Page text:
EVERY YEAR IN THE UNITED STATES approximately 12,000 children and adolescents under the age of twenty years are diagnosed Blood cancer in children. Of these blood cancer in children, approximately 2,500 will be afﬂicted with acute lymphoblastic leukemia and 500 with other types of blood cancer in children. Signiﬁcant progress has been made in the treatment of childhood cancer over the past four decades, best illustrated by the dramatically improved cure rate for children diagnosed with acute lymphoblastic leukemia. A leading textbook on child- hood cancer published in 1960* described leukemia in childhood as being “incurable.” Today, the cure rate for children diagnosed with acute lymphoblastic leukemia is 75 percent overall, and over 85 percent in certain groups of children with particular types of leukemia.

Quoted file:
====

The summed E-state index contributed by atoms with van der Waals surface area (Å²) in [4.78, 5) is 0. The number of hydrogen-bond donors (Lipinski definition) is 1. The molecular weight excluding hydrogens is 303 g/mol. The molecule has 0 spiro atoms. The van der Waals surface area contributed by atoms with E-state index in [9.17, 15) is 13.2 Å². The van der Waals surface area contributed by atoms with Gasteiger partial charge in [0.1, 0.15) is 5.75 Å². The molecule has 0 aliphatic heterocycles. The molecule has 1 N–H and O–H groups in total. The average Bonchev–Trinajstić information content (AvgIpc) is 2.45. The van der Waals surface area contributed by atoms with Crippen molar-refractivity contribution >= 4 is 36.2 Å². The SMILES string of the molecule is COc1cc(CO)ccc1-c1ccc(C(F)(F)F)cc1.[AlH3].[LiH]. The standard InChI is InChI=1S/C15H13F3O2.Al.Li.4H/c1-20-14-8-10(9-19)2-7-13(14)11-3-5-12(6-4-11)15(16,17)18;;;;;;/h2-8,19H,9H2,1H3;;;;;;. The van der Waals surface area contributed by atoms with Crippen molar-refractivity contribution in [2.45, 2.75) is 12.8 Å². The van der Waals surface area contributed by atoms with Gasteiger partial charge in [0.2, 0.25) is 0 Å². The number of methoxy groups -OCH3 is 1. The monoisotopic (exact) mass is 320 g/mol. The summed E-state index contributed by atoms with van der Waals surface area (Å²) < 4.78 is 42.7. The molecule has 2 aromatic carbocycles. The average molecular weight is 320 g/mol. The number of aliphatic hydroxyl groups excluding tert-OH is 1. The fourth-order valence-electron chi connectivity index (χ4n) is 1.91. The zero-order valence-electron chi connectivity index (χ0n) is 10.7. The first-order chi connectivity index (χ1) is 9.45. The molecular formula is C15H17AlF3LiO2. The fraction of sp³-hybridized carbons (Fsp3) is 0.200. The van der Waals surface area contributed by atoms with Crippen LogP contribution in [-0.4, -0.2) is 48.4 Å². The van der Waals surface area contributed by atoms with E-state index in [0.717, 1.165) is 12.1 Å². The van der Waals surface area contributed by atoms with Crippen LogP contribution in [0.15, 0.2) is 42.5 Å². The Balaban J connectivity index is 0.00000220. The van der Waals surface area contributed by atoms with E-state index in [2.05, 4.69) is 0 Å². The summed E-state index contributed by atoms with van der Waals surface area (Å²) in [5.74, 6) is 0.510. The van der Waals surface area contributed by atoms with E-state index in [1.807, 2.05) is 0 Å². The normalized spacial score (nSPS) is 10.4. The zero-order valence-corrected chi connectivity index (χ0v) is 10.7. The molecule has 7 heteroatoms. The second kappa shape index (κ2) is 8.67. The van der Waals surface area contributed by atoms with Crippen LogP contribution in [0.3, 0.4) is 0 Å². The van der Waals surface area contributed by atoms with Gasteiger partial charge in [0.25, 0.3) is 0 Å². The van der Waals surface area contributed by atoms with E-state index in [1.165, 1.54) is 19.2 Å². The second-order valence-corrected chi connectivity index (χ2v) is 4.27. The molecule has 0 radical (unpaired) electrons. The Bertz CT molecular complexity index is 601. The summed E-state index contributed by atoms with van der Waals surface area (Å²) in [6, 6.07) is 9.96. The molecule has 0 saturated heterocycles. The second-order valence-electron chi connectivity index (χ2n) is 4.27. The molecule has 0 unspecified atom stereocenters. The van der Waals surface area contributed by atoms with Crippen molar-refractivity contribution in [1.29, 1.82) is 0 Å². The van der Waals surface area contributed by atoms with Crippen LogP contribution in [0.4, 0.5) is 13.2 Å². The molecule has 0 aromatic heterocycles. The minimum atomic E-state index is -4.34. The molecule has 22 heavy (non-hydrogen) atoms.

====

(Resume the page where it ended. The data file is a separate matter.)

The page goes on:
Not every blood cancer in children , however, is guaranteed a cure, and progress in the treatment of certain types of leukemia has been deﬁnite but slow. Long-term effects following childhood cancer and its treatment are now common as more children are cured of cancer. Thus the diagnosis of any form of cancer in a child remains devastat- ing to a family suddenly thrust into a foreign and threatening world of new and frightening words, medical tests and treatments, uncertainty about the future and, perhaps worst of all for parents, loss of control in guiding their child’s life.